A five-year battle to save a 100-year-old tree has ended with contractors felling the 55ft (16.8m) beech and a council looking at a £250,000-plus bill for the dispute.
The fight by some villagers in Irton, near Scarborough, North Yorkshire, came to a head on September 20 when county council plans to cut the tree down were foiled by joiner Mark "Snoz" Snow, who climbed into its branches.
A succession of activists followed Mr Snow into the beech in a fortnight-long protest relay which came to an end yesterday when the last one - a young woman who called herself Beech Nut - came down.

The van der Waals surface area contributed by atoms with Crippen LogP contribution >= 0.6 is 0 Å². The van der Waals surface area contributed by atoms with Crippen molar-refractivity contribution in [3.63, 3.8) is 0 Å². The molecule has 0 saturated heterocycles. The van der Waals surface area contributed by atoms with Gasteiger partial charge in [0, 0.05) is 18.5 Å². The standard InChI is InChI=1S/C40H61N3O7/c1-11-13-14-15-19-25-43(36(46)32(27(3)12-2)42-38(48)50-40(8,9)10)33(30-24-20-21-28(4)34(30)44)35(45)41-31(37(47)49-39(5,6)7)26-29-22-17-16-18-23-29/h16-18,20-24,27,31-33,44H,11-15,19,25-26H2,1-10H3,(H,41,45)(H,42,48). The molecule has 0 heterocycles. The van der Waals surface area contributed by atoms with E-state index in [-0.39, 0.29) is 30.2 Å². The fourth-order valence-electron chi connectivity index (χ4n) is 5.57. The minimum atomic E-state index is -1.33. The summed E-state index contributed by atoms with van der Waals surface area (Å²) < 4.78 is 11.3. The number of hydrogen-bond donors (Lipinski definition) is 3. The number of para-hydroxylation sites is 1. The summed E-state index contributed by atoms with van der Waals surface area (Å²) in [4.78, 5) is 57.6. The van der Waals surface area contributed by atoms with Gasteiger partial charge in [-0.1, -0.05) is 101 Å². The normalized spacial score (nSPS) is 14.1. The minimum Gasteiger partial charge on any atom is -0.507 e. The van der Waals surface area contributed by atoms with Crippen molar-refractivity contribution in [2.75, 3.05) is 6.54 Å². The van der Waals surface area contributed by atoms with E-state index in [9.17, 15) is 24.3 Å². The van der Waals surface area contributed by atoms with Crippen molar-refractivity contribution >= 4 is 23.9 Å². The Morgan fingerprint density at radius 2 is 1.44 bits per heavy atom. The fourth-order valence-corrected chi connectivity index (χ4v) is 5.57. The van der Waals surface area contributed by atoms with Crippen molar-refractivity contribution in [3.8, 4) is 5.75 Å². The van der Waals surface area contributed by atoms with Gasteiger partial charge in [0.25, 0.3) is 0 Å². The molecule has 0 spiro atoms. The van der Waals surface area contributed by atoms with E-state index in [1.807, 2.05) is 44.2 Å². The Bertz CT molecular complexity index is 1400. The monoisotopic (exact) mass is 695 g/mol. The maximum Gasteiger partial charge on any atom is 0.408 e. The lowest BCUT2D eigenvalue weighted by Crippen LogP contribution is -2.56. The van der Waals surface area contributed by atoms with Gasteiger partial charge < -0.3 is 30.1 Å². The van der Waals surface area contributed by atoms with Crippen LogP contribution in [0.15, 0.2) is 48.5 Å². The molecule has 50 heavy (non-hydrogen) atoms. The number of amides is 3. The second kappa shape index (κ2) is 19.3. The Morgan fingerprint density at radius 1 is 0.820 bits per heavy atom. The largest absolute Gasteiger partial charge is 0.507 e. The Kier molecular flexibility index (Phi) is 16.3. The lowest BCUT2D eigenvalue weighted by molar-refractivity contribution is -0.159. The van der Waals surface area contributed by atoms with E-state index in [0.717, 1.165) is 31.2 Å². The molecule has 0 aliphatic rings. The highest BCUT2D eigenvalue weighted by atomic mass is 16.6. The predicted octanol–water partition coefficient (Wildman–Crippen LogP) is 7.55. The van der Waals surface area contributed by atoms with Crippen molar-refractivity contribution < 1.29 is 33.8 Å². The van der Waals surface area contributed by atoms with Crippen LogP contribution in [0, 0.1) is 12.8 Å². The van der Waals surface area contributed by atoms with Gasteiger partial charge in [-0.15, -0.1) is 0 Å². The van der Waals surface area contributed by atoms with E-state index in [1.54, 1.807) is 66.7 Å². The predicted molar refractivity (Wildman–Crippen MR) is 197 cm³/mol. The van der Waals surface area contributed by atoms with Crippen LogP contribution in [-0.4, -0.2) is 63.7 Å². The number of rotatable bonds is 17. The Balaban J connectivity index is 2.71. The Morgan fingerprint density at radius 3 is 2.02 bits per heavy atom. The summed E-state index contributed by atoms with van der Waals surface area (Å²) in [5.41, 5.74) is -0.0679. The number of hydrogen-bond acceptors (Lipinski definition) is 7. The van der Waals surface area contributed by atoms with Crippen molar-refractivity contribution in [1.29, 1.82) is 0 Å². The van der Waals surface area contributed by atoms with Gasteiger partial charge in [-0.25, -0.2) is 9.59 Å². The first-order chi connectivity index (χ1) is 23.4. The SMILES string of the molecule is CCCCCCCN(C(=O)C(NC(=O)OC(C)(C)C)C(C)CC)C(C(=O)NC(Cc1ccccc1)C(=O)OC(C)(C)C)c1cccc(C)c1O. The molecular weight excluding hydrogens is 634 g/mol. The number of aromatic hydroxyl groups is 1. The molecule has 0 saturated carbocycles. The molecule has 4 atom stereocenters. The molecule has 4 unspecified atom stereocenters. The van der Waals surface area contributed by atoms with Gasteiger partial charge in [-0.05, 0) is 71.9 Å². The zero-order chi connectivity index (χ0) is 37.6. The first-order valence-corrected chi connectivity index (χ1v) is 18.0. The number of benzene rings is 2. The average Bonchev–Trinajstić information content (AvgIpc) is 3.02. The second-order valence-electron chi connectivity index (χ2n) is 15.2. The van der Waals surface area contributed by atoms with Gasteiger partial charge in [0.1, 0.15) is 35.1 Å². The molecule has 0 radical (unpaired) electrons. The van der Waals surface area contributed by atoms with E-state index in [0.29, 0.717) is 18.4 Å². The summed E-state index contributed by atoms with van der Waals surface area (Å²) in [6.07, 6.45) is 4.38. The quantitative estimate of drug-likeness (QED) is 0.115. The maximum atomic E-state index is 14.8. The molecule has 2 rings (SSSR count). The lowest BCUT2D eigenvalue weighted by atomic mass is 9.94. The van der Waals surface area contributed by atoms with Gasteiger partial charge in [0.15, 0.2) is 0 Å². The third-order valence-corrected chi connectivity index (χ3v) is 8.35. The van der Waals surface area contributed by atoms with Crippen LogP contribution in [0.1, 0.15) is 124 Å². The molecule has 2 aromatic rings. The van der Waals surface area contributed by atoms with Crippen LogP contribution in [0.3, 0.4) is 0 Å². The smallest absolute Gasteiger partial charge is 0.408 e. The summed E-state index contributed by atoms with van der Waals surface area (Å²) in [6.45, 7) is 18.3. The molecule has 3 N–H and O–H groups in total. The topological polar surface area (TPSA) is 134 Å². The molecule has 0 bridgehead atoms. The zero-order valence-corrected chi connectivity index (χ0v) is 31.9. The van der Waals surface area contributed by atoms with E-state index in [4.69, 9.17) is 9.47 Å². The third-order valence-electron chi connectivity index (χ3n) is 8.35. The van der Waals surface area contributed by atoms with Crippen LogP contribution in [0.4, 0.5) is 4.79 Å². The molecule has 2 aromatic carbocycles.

The protest was halted following a court order and contractors then made short work of the tree, which was damaging drains and a wall at a nearby property.
A council spokesman said: "North Yorkshire County Council recognises that some residents of Irton oppose the felling of the tree. However, the council is obliged to comply with the terms of the court order, and has no choice but to remove the tree."
Beech Nut, 17, was cheered as she climbed down from the tree.
She said: "I think we just have to accept that there's just not really any more we can do for this particular tree.
"It's very emotional but we're going to ensure that this isn't the end. We're going to save some more trees. It's been a real journey."
North Yorkshire County Council is understood to have run up a £250,000 legal bill over the dispute even before the sit-in protest began, although a spokesman has stressed much of this would be covered by insurance.